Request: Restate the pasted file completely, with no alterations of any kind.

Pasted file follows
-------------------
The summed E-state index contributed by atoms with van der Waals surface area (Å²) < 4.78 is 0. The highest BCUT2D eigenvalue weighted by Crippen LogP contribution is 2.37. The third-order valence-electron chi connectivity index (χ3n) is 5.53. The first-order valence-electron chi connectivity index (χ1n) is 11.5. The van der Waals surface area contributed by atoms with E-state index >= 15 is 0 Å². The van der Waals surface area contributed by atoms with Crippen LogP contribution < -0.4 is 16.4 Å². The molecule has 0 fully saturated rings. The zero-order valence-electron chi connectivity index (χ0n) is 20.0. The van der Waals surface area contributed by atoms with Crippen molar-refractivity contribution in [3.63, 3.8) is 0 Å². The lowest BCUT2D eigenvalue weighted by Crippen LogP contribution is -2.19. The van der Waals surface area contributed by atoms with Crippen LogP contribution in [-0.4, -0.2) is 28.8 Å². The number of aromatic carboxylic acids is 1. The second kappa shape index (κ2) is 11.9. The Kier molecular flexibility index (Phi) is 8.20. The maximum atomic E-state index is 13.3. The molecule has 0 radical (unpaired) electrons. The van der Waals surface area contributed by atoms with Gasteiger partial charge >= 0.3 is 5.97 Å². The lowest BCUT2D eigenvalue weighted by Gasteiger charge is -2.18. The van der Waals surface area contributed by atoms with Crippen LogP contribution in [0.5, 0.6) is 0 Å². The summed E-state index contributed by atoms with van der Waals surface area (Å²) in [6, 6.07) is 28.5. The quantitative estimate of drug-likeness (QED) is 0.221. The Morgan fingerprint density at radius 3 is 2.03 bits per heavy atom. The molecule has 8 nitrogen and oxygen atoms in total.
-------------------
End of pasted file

The summed E-state index contributed by atoms with van der Waals surface area (Å²) < 4.78 is 0. The highest BCUT2D eigenvalue weighted by Crippen LogP contribution is 2.37. The third-order valence-electron chi connectivity index (χ3n) is 5.53. The first-order valence-electron chi connectivity index (χ1n) is 11.5. The van der Waals surface area contributed by atoms with E-state index >= 15 is 0 Å². The van der Waals surface area contributed by atoms with Crippen LogP contribution < -0.4 is 16.4 Å². The molecule has 0 fully saturated rings. The zero-order valence-electron chi connectivity index (χ0n) is 20.0. The van der Waals surface area contributed by atoms with Crippen molar-refractivity contribution in [3.63, 3.8) is 0 Å². The lowest BCUT2D eigenvalue weighted by Crippen LogP contribution is -2.19. The van der Waals surface area contributed by atoms with Crippen LogP contribution in [-0.4, -0.2) is 28.8 Å². The number of aromatic carboxylic acids is 1. The second kappa shape index (κ2) is 11.9. The Kier molecular flexibility index (Phi) is 8.20. The maximum atomic E-state index is 13.3. The molecule has 0 radical (unpaired) electrons. The van der Waals surface area contributed by atoms with Gasteiger partial charge >= 0.3 is 5.97 Å². The lowest BCUT2D eigenvalue weighted by Gasteiger charge is -2.18. The van der Waals surface area contributed by atoms with Crippen LogP contribution in [0.5, 0.6) is 0 Å². The summed E-state index contributed by atoms with van der Waals surface area (Å²) in [6, 6.07) is 28.5. The quantitative estimate of drug-likeness (QED) is 0.221. The Morgan fingerprint density at radius 3 is 2.03 bits per heavy atom. The molecule has 8 nitrogen and oxygen atoms in total.